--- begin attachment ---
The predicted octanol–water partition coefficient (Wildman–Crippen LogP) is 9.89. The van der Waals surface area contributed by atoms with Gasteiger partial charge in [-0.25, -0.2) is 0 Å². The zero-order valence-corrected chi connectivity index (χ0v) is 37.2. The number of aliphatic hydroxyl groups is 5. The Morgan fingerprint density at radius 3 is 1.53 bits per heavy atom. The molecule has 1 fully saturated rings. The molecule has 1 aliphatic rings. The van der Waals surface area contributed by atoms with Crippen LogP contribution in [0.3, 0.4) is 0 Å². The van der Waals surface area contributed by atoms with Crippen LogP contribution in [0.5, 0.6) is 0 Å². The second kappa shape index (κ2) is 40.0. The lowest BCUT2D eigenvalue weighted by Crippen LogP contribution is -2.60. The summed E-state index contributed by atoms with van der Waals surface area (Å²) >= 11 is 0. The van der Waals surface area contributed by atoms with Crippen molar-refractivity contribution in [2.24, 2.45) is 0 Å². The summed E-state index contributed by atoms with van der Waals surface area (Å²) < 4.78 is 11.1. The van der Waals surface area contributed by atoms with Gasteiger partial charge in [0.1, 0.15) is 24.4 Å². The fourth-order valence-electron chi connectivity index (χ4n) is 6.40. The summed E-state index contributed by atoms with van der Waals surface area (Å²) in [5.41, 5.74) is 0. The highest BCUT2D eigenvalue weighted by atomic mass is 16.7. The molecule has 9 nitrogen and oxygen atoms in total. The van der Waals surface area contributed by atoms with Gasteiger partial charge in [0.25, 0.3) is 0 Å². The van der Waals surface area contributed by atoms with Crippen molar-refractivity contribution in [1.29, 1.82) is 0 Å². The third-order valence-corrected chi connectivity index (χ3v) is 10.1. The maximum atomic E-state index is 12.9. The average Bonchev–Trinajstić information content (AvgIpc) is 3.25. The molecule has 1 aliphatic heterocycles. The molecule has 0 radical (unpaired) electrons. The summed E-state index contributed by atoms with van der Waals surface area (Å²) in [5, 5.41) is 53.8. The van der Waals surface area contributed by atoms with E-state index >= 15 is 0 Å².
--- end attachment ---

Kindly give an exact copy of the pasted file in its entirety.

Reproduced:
The predicted octanol–water partition coefficient (Wildman–Crippen LogP) is 9.89. The van der Waals surface area contributed by atoms with Gasteiger partial charge in [-0.25, -0.2) is 0 Å². The zero-order valence-corrected chi connectivity index (χ0v) is 37.2. The number of aliphatic hydroxyl groups is 5. The Morgan fingerprint density at radius 3 is 1.53 bits per heavy atom. The molecule has 1 fully saturated rings. The molecule has 1 aliphatic rings. The van der Waals surface area contributed by atoms with Crippen LogP contribution in [0.3, 0.4) is 0 Å². The van der Waals surface area contributed by atoms with Crippen LogP contribution in [0.5, 0.6) is 0 Å². The second kappa shape index (κ2) is 40.0. The lowest BCUT2D eigenvalue weighted by Crippen LogP contribution is -2.60. The summed E-state index contributed by atoms with van der Waals surface area (Å²) >= 11 is 0. The van der Waals surface area contributed by atoms with Crippen molar-refractivity contribution in [2.24, 2.45) is 0 Å². The summed E-state index contributed by atoms with van der Waals surface area (Å²) < 4.78 is 11.1. The van der Waals surface area contributed by atoms with Gasteiger partial charge in [0.1, 0.15) is 24.4 Å². The fourth-order valence-electron chi connectivity index (χ4n) is 6.40. The summed E-state index contributed by atoms with van der Waals surface area (Å²) in [5.41, 5.74) is 0. The highest BCUT2D eigenvalue weighted by atomic mass is 16.7. The molecule has 9 nitrogen and oxygen atoms in total. The van der Waals surface area contributed by atoms with Gasteiger partial charge in [0.25, 0.3) is 0 Å². The van der Waals surface area contributed by atoms with Crippen molar-refractivity contribution in [1.29, 1.82) is 0 Å². The third-order valence-corrected chi connectivity index (χ3v) is 10.1. The maximum atomic E-state index is 12.9. The average Bonchev–Trinajstić information content (AvgIpc) is 3.25. The molecule has 1 aliphatic heterocycles. The molecule has 0 radical (unpaired) electrons. The summed E-state index contributed by atoms with van der Waals surface area (Å²) in [5, 5.41) is 53.8. The van der Waals surface area contributed by atoms with E-state index >= 15 is 0 Å².